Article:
I’d like to talk a little bit about the relationship that you had with the Johnson White House and compare it to [your relationship with] the Nixon White House.
Well, we didn’t really have a lot of direct contact with the Nixon White House. It mostly came through the secretary’s office, Walter Hickel, and then Rogers Morton, especially Rogers Morton, who was a personal friend of President Nixon. I did have occasion to deal with some of their staff people early on, especially his [Morton’s] deputy and John Whitaker, who later came over as an undersecretary of the Department of the Interior, and there were several others over there. Of course, I knew Ron Walker. He was head of the president’s advance team. I didn’t have a lot to do with him, because they [Nixon’s senior staff] never went to parks. Nixon, I think, went to Grand Teton National Park once, unlike [John F.] Kennedy, who made a tour of the national parks when he became president.
So there was not a lot of direct contact. But there was enough that they knew who I was, and primarily where we had contact the most was on the Hill, because the Nixon administration wanted no park legislation. Of course, coming off of the Johnson administration, I had a tidal force of legislation in the Congress, and as you see in the record, we passed almost as much in the Nixon administration four years as we did in the Johnson five years, because that tide was moving in and there was literally nothing they could do to stop it. Ron Walker made that statement, which I’m sure you’ve heard, and which I’m sure he will repeat for you, that my relations on the Hill were perhaps better than the president’s in terms of getting legislation through. Nixon reciprocated by never having a park signing ceremony. He never had one, whereas with President Johnson, his staff would set them up before I even got the bill passed. So the relationship was different.
I reckon where the closeness came was with the First Ladies, because in the Nixon administration I was chairman of the Committee for the Preservation of the White House. This was a committee that worked with the First Lady in preserving the furnishings and the historic rooms of the White House. Mrs. Nixon was a very wonderful person. I always felt that I had a very good personal relationship with her. She was a lovely lady, an all-together different kind of personality than the president himself. So I had a very good relationship with her and her staff. Of course, with the Johnson administration my primary relationship was with Mrs. Johnson, and she became a “First Lady of National Parks.” If you had a park trip, she and Liz Carpenter, who was her press secretary, they were gung ho to go. And they went. She was responsible for building up that wave of environmental interest and preservation interest in the National Park System. In the case of the Redwood National Park proposal, she arranged for President Johnson to have a pre-legislative press conference announcing his support for the Redwood National Park, even before he sent legislation to the Hill.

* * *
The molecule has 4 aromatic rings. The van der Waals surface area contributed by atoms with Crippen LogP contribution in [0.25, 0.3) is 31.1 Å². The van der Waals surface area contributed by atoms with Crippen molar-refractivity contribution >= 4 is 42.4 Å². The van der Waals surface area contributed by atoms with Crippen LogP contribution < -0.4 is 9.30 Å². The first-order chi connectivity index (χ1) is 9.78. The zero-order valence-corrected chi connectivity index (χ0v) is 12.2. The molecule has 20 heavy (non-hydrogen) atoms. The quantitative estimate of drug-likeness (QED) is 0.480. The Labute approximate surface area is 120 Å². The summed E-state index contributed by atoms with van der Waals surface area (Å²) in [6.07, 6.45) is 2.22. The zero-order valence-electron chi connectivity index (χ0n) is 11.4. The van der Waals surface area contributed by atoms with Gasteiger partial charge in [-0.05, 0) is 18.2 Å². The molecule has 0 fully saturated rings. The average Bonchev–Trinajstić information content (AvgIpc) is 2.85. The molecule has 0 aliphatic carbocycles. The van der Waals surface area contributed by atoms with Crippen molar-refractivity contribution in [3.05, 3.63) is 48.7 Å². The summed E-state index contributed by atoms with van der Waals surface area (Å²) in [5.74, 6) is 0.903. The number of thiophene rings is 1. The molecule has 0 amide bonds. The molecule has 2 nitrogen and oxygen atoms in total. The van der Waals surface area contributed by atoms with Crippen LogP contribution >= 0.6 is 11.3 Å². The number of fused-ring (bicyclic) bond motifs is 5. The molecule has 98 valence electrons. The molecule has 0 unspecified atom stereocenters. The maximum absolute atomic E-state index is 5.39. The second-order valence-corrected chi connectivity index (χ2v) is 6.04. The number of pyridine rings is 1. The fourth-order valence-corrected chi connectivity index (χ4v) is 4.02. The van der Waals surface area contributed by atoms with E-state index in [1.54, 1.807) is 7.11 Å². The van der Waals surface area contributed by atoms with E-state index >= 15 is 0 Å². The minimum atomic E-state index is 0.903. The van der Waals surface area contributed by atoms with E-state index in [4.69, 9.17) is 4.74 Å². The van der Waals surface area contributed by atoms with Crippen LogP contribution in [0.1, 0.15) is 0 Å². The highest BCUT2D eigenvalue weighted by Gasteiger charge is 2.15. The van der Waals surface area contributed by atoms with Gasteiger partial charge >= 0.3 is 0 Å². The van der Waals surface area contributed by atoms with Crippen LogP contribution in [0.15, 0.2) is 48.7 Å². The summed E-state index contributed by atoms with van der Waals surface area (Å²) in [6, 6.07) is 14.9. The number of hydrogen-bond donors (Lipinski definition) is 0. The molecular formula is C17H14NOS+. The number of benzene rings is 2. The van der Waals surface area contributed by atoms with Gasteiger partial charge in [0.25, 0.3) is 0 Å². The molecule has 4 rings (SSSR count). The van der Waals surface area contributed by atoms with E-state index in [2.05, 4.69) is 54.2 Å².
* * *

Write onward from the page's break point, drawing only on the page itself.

That personal relationship continued on after they left the White House. I became much more personally acquainted with the former president, and we got along very well indeed, because we shared a lot of mutual background, his growing up in west Texas, the Hill Country, and my growing up in the Low Country of South Carolina. We had a lot of the common understandings of politics.
You spoke in our previous session about the vision of the Great Society….
Well, our program fit precisely in with his vision. He was not a person that went to a lot of parks. He went to the Statue of Liberty to sign a bill. He went to his boyhood home before it was authorized to sign the education bill, but he didn’t go to a lot of parks. Mrs. Johnson did that. There was no question, however, that our park program was an integral part of his legislative agenda, and he never missed an opportunity when a bill was passed to have a bill signing ceremony and invite the legislators who were responsible for it to the White House, which was a very important part of keeping the interest going in the National Park System.
That just wasn’t a priority for the Nixon administration to have those ceremonies?
They never had one. I interpreted that as a message to me they didn’t want that legislation. But the Congress, as I pointed out to you, is in charge of the public-land policy of America. President Nixon never had the courage to veto one. So he signed it, but he never had any ceremony to acknowledge it.
|Director Hartzog escorts the First Lady, Mrs. Lyndon B. [Lady Bird] Johnson, on a visit to the Blue Ridge Parkway, n.d. (National Park Service Historic Photograph Collection, Harpers Ferry Center.)|